Started by karlhenning, April 10, 2007, 05:12:59 AM
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Quote from: Mirror Image on May 03, 2018, 06:39:43 PMI'm sorry, but what did you add, Jeffrey? A David Diamond work?
Quote from: vandermolen on May 03, 2018, 09:49:54 PMHi John,No, I just meant that I'd add Diamond to your list of favourite American composers, who are also my favourite American composers, actually amongst my favourite composers of any nationality.
Quote from: Mirror Image on May 04, 2018, 06:24:50 AMRevisiting Dance Panels. What a wonderful work this is! This is Copland's last ballet and it has such a gorgeous lyricism. I view this ballet as 'Copland-lite' in that there's really not a lot of the heavier rhythms like those found in Billy the Kid or Rodeo for example. I'm not sure what work I can compare this to in Copland's oeuvre or any other composer's, but, I will say that at some moments, I detect (perhaps superficially on my part) a nod to Stravinsky's Orpheus or Prokofiev's On the Dnieper.
Quote from: vandermolen on May 05, 2018, 12:53:58 AMInteresting - must give this a listen to. I think I have a Naxos recording.
Quote from: Mirror Image on May 15, 2018, 07:36:05 PMhttps://www.youtube.com/v/nrXo8pjnJ9AThis is so gorgeous and so simple, but, for me, that's what makes it special. It's not about elaborate harmonies or melodies, this is music that's straight from the heart. Appalachian Spring continues to have personal significance for me more and more as the years go by and Copland's own playing here only solidifies the fact that I believe him to be a true master and someone whose optimistic spirit lives on through his music.
Quote from: vandermolen on May 15, 2018, 09:55:39 PMWhat a lovely clip! Thanks so much for posting it John. Aaron Copland comes across as very nice and I really liked the haunting end of Appalachian Spring on the piano. I wish there were a piano version of the complete ballet. It comes across freshly as performed by the great man himself.
Quote from: Mirror Image on May 16, 2018, 05:33:01 AMYou're welcome, Jeffrey. Every interview I've seen with Copland, he's always been thoughtful, considerate, and kind. I once read a fascinating article on Copland's compositional process and he basically wrote music in sections and rarely, if ever, composed a piece all the way through from start to finish. He once remarked: "I don't compose. I assemble materials." You'd hardly know he composed in this manner given the seamless quality of the music. He also composed everything on the piano much like Stravinsky did.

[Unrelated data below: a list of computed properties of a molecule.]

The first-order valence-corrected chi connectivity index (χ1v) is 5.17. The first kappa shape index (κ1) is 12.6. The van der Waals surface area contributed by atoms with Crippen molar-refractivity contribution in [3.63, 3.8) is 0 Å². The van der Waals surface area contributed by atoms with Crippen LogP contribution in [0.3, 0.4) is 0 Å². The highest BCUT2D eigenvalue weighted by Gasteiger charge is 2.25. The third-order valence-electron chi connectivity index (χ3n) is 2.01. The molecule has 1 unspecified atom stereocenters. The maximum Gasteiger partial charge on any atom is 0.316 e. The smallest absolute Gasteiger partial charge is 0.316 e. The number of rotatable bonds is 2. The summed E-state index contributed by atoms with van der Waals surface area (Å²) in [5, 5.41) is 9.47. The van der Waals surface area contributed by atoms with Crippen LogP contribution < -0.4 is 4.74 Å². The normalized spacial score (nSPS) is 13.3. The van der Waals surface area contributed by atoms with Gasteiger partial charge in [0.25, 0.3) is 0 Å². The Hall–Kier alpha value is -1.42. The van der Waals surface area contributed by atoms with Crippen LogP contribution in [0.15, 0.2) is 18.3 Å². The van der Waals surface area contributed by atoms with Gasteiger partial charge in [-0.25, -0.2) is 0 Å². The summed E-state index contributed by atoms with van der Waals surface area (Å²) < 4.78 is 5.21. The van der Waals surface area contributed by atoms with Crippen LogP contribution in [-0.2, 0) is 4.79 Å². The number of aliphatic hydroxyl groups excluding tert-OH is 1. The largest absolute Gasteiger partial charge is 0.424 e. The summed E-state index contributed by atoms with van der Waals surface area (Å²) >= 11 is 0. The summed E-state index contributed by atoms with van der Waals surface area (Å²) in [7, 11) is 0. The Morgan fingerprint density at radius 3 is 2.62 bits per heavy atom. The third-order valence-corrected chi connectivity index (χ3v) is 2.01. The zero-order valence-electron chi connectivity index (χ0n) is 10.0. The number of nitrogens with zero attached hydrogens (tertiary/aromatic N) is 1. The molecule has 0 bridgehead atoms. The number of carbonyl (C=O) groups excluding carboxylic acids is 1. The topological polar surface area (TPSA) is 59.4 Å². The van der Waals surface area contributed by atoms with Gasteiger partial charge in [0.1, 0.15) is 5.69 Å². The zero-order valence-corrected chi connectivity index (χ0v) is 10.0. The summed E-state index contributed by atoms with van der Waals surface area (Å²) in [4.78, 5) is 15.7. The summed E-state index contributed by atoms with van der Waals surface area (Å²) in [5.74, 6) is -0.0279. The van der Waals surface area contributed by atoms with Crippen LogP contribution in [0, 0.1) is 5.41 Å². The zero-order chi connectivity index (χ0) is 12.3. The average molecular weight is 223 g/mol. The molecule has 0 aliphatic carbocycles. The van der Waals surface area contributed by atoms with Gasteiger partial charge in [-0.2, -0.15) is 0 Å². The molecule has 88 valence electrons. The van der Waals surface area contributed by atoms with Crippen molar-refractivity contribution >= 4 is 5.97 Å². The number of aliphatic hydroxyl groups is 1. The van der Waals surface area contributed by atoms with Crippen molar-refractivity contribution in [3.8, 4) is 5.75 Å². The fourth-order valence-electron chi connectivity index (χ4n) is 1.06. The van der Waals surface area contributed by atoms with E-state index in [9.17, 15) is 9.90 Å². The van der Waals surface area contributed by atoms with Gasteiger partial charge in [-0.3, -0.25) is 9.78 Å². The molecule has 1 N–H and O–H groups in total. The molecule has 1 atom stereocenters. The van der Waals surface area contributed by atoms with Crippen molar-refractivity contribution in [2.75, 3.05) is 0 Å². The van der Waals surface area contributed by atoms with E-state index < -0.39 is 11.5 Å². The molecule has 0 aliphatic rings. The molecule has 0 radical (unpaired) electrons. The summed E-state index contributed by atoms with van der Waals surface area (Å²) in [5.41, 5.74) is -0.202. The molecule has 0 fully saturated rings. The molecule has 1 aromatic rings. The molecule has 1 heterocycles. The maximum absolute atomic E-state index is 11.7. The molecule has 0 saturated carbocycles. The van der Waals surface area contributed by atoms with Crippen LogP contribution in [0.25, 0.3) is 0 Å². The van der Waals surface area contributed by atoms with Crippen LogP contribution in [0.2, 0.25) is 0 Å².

Quote from: vandermolen on May 16, 2018, 05:41:18 AMThat's very interesting about his compositional approach John and, as you rightly say, you would never have guessed that from the music itself.
Quote from: Mirror Image on May 16, 2018, 05:50:53 AMIndeed, Jeffrey.
Quote from: vandermolen on May 16, 2018, 05:55:34 AMI like the Copland quote attached to your postings.
Quote from: Mirror Image on May 05, 2018, 05:21:25 AMIf you have the Naxos recording then you own Slatkin's (w/ the Detroit SO), which is a fine performance. I'm sure you'll enjoy it.
Quote from: vandermolen on May 16, 2018, 12:51:38 PMJust listened to this CD right through - such fun!Dance Panels should be much better known. Oddly enough, it occasionally reminded me of Symphony 2 by the Estonian composer Lepo Sumera.Great performances by Slatkin and the fine Detroit SO.Another reason I like this disc is because it features one of my very favourite shorter works by Copland - Danzon Cubano - a wonderfully life-affirming work which I could, and often do, listen to again and again:
Quote from: Mahlerian on June 05, 2018, 10:04:02 AMAnyone out there who finds the Piano Fantasy as fascinating as I do? It combines the monumental and the introspective sides of Copland's personality very successfully across a vast canvas.
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